To make the world of the Vast feel more alien and “other” than it already did, I decided that the rocks would be alive in some sense. Because none of the rocks get names or appear as identifiable characters in the story, I think it might be easy to have missed this subtle aspect to the series. The references to this also don’t get much page time, but in the second book especially several chapters revolve around this concept.

Do the rocks “think”? Are they born and do they die like the life forms we are more familiar with? I don’t really explain much about that in the book. I was more interested in just throwing it out there as a possibility. Could it be that our 21st Century concepts of living and non-living things might change in the future? I don’t know, but I had fun thinking about it and adding it into the story. Though I didn’t include this element for any other reason than what I have already mentioned, I find it interesting that even the Scripture has some references to the rocks as more than they seem. Here is just one example:

I tell you, if these were silent, the very stones would cry out.

– Luke 19:40

I believe this passage is merely a metaphor, but what is fiction if not one big giant metaphor?

A recipe for stone soup

Along those lines, if there are no plants and animals in the world, how do people survive? What do they eat? Well, the eat rocks of course? Pounded up, pulverized, pumice-filled pastries…umm…delicious. This may seem odd, but we actually already do eat rocks here on earth. Ever buy one of those boxes of cereal that says “10 essential vitamins and minerals”? Well, guess where those minerals came from? You guessed it, our old buddies the rocks. Certain foods are rich in iron, calcium, and other minerals which are body actually needs. So eating rocks isn’t as far fetched as it might seem at first blush.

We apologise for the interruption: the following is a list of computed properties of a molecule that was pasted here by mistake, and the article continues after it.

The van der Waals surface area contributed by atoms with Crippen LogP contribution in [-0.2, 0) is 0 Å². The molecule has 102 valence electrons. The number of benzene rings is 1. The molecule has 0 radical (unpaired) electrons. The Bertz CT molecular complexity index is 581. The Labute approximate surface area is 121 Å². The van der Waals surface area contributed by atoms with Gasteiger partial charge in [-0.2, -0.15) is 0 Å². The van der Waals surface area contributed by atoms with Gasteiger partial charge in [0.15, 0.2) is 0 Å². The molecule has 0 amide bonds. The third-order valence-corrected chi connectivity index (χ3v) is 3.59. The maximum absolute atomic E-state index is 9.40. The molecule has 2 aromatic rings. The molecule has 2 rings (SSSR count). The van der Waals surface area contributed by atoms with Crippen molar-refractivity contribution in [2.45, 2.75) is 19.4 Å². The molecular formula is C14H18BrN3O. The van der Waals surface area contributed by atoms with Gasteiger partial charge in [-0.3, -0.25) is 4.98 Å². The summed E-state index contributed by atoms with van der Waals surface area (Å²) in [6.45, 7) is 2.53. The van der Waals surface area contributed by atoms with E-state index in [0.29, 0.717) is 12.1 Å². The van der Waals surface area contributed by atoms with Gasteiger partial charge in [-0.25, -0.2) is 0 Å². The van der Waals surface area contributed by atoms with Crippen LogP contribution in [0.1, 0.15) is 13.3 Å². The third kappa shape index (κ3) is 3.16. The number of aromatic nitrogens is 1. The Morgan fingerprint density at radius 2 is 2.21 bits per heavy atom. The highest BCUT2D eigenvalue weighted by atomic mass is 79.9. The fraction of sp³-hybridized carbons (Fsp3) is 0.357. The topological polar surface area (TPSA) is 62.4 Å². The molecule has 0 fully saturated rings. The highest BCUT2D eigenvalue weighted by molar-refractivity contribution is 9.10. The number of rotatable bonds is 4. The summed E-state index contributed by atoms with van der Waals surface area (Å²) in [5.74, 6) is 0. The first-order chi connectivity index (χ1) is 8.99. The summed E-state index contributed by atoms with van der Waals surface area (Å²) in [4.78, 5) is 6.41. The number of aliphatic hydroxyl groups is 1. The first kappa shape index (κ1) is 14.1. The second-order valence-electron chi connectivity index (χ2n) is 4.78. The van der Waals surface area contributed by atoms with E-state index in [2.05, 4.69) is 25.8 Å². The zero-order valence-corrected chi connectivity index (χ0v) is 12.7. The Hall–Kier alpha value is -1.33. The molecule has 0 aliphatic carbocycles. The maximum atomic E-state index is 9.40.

Since rocks are “living” in some sense, this makes even more sense in the world of the Vast. Certain rocks might even “grow” or at least be “harvested” in some form or fashion by the people. In some sense, the Vast is our world turned inside out. The world is too harsh for people to live on the surface (most people anyway). People live under ground, and that is also where the eco-system flourishes as well. No, it’s not like what we’re accustomed to, but that was the whole point, to let the reader know that they are “not in Kansas anymore.”

So those are just a few of the distinctives I could come up with regarding my series, The Chronotrace Sequence. If you’ve read it, did you notice any of these aspects? Were there some unique aspects to the books that you noticed, but which I didn’t mention? Let me know what you think! I always enjoy hearing from you.

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Comments (3)